A universalist housing model that meets the needs of all people, especially the most disadvantaged

The European Parliament has given its green light this Thursday to a report on access to decent and affordable housing for all that outlines a number of proposals on housing policies in the EU. It has advocated a universalist housing model aimed at meeting the needs of all, especially of the most vulnerable groups such as youth, migrants, persons with disabilities and women victims of gender-based violence, and it addresses specific issues such as homelessness or segregated settlements.

In the negotiations, we argued that the right to housing should not be defined strictly as access to social housing, but in a broader sense as the right of all citizens to live in a home in peace, security and dignity.

I have also highlighted the Socialists and Democrats’ contributions to the report, which includes a number of progressive proposals. Unfortunately, others have been slowed down by right-wing groups such as, for example, the ban on evictions, measures to control rental prices and to curb speculation, tourism and gentrification. The right-wing groups have also succeeded in bringing down the socialist initiative to set housing costs at no more than 25 % of a household’s disposable income. I regret that the they deny the reality of families, because even banks do not approve any loans when the monthly quota exceeds 35 %. The proposal to introduce a specific target for the provision of adequate social housing in 2030 was paradoxically rejected by the Greens.

Achievements

Despite this, the overall balance sheet is positive, since the report contains very important socialist achievements that have succeeded in overcoming the obstacles of the right wing, such as the defence of a universalist housing model aimed at meeting not only the housing needs of the most disadvantaged, but also the housing needs of middle-income groups; consideration of social housing policies from a broader perspective, including investment in recreational and sports facilities, community centres, or green spaces to improve living conditions; or the inclusion of the concept of “green social housing” and criteria for sustainability or support for the circular economy.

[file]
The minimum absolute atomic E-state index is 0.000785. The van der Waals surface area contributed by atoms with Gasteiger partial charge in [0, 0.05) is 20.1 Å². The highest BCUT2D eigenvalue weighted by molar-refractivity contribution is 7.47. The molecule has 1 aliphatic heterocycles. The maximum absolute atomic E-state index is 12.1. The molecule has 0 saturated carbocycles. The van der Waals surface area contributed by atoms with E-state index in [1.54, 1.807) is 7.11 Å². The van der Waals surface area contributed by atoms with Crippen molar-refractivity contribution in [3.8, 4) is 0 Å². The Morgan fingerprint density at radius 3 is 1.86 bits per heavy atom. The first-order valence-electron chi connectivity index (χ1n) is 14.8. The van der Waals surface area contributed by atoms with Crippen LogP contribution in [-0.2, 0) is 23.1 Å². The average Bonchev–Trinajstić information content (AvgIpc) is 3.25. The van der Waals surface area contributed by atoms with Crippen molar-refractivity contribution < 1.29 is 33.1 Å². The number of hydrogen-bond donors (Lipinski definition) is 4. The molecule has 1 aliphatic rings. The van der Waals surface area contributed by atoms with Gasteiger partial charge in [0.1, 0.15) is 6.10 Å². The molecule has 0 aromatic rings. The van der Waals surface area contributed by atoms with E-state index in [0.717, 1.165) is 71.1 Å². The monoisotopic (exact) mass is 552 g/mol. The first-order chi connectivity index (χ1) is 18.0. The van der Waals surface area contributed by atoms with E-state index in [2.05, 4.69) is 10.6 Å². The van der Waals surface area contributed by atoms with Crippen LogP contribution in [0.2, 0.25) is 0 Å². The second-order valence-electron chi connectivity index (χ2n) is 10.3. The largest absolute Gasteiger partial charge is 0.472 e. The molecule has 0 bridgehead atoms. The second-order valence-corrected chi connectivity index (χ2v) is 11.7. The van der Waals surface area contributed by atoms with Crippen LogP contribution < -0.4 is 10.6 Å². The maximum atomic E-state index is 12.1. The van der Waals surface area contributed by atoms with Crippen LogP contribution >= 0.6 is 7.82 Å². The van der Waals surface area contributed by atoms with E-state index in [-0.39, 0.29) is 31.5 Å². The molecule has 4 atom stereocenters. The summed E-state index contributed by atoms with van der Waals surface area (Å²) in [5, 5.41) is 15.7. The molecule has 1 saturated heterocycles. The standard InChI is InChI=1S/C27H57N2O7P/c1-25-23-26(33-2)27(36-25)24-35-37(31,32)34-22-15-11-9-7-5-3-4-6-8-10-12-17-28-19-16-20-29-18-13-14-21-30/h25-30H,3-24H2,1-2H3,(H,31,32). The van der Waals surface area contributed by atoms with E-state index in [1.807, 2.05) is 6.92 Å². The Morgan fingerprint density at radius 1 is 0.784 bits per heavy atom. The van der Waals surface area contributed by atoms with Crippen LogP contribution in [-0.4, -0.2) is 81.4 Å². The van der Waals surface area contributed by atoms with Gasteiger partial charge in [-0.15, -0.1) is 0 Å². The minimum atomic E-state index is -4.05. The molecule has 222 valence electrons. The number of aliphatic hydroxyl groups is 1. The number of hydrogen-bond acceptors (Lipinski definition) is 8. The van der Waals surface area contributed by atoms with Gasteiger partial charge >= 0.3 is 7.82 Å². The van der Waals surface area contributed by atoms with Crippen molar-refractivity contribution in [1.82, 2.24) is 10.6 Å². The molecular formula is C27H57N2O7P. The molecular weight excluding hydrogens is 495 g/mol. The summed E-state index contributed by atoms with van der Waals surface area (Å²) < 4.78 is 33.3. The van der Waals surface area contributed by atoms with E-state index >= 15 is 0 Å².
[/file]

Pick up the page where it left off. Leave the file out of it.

One of the most progressive points of the report has also been achieved, i.e. the inclusion of the housing sector in the list of Services of General Economic Interest and it is therefore excluded from the rules on competition and State aid. This socialist proposal represents a huge progress that will give countries full freedom to put in place public housing plans and provide as much social housing as necessary.

The COVID-19 crisis has further exacerbated housing insecurity. The S & D Group therefore defends the right to housing from a human rights perspective, the implementation of which is mandatory for the Member States and also for the Commission, and considers that lack of adequate housing, homelessness or forced evictions a violation of human rights.

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